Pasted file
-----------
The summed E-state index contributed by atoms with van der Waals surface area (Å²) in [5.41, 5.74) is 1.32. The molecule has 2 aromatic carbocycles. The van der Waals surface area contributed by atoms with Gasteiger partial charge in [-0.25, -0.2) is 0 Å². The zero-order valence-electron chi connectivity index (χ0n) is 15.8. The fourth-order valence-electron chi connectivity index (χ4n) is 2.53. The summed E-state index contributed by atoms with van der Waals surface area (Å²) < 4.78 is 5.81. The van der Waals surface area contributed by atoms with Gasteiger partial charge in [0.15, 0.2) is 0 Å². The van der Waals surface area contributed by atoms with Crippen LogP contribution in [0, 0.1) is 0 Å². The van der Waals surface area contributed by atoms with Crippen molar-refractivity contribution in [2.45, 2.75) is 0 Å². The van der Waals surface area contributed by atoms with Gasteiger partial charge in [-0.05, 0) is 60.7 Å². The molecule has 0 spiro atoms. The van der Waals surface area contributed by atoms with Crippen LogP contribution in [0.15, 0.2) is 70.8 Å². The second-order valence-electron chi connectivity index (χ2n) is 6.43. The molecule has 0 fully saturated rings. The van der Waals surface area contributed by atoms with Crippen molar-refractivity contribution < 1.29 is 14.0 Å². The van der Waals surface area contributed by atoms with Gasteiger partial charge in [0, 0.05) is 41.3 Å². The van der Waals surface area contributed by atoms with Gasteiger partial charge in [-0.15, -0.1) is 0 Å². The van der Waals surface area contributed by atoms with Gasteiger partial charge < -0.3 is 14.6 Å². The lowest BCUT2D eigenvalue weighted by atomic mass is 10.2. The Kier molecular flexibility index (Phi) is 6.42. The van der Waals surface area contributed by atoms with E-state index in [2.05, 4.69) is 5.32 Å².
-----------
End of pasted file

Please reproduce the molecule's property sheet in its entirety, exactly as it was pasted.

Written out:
The summed E-state index contributed by atoms with van der Waals surface area (Å²) in [5.41, 5.74) is 1.32. The molecule has 2 aromatic carbocycles. The van der Waals surface area contributed by atoms with Gasteiger partial charge in [-0.25, -0.2) is 0 Å². The zero-order valence-electron chi connectivity index (χ0n) is 15.8. The fourth-order valence-electron chi connectivity index (χ4n) is 2.53. The summed E-state index contributed by atoms with van der Waals surface area (Å²) < 4.78 is 5.81. The van der Waals surface area contributed by atoms with Gasteiger partial charge in [0.15, 0.2) is 0 Å². The van der Waals surface area contributed by atoms with Crippen LogP contribution in [0, 0.1) is 0 Å². The van der Waals surface area contributed by atoms with Crippen molar-refractivity contribution in [2.45, 2.75) is 0 Å². The van der Waals surface area contributed by atoms with Gasteiger partial charge in [-0.05, 0) is 60.7 Å². The molecule has 0 spiro atoms. The van der Waals surface area contributed by atoms with Crippen LogP contribution in [0.15, 0.2) is 70.8 Å². The second-order valence-electron chi connectivity index (χ2n) is 6.43. The molecule has 0 fully saturated rings. The van der Waals surface area contributed by atoms with Crippen molar-refractivity contribution < 1.29 is 14.0 Å². The van der Waals surface area contributed by atoms with Gasteiger partial charge in [0, 0.05) is 41.3 Å². The van der Waals surface area contributed by atoms with Gasteiger partial charge in [-0.15, -0.1) is 0 Å². The van der Waals surface area contributed by atoms with Gasteiger partial charge < -0.3 is 14.6 Å². The lowest BCUT2D eigenvalue weighted by atomic mass is 10.2. The Kier molecular flexibility index (Phi) is 6.42. The van der Waals surface area contributed by atoms with E-state index in [2.05, 4.69) is 5.32 Å².